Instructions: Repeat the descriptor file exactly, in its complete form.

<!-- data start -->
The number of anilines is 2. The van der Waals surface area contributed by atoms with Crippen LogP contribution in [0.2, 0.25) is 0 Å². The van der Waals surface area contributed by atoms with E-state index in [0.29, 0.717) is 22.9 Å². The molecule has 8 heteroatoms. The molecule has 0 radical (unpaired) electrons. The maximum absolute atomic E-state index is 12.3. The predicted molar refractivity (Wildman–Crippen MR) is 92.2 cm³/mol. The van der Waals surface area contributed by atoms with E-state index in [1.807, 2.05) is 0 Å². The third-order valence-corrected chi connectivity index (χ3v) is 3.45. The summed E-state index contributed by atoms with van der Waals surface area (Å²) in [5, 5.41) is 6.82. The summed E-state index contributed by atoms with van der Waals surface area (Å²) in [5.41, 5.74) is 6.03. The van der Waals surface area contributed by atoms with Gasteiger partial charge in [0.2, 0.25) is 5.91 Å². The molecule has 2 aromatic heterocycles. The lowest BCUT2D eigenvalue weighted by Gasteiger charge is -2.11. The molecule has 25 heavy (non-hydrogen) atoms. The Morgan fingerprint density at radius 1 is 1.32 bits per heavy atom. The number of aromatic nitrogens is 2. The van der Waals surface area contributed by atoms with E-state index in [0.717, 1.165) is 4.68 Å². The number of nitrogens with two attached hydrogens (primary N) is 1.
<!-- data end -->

The number of anilines is 2. The van der Waals surface area contributed by atoms with Crippen LogP contribution in [0.2, 0.25) is 0 Å². The van der Waals surface area contributed by atoms with E-state index in [0.29, 0.717) is 22.9 Å². The molecule has 8 heteroatoms. The molecule has 0 radical (unpaired) electrons. The maximum absolute atomic E-state index is 12.3. The predicted molar refractivity (Wildman–Crippen MR) is 92.2 cm³/mol. The van der Waals surface area contributed by atoms with E-state index in [1.807, 2.05) is 0 Å². The third-order valence-corrected chi connectivity index (χ3v) is 3.45. The summed E-state index contributed by atoms with van der Waals surface area (Å²) in [5, 5.41) is 6.82. The summed E-state index contributed by atoms with van der Waals surface area (Å²) in [5.41, 5.74) is 6.03. The van der Waals surface area contributed by atoms with Gasteiger partial charge in [0.2, 0.25) is 5.91 Å². The molecule has 2 aromatic heterocycles. The lowest BCUT2D eigenvalue weighted by Gasteiger charge is -2.11. The molecule has 25 heavy (non-hydrogen) atoms. The Morgan fingerprint density at radius 1 is 1.32 bits per heavy atom. The number of aromatic nitrogens is 2. The van der Waals surface area contributed by atoms with E-state index in [0.717, 1.165) is 4.68 Å². The number of nitrogens with two attached hydrogens (primary N) is 1.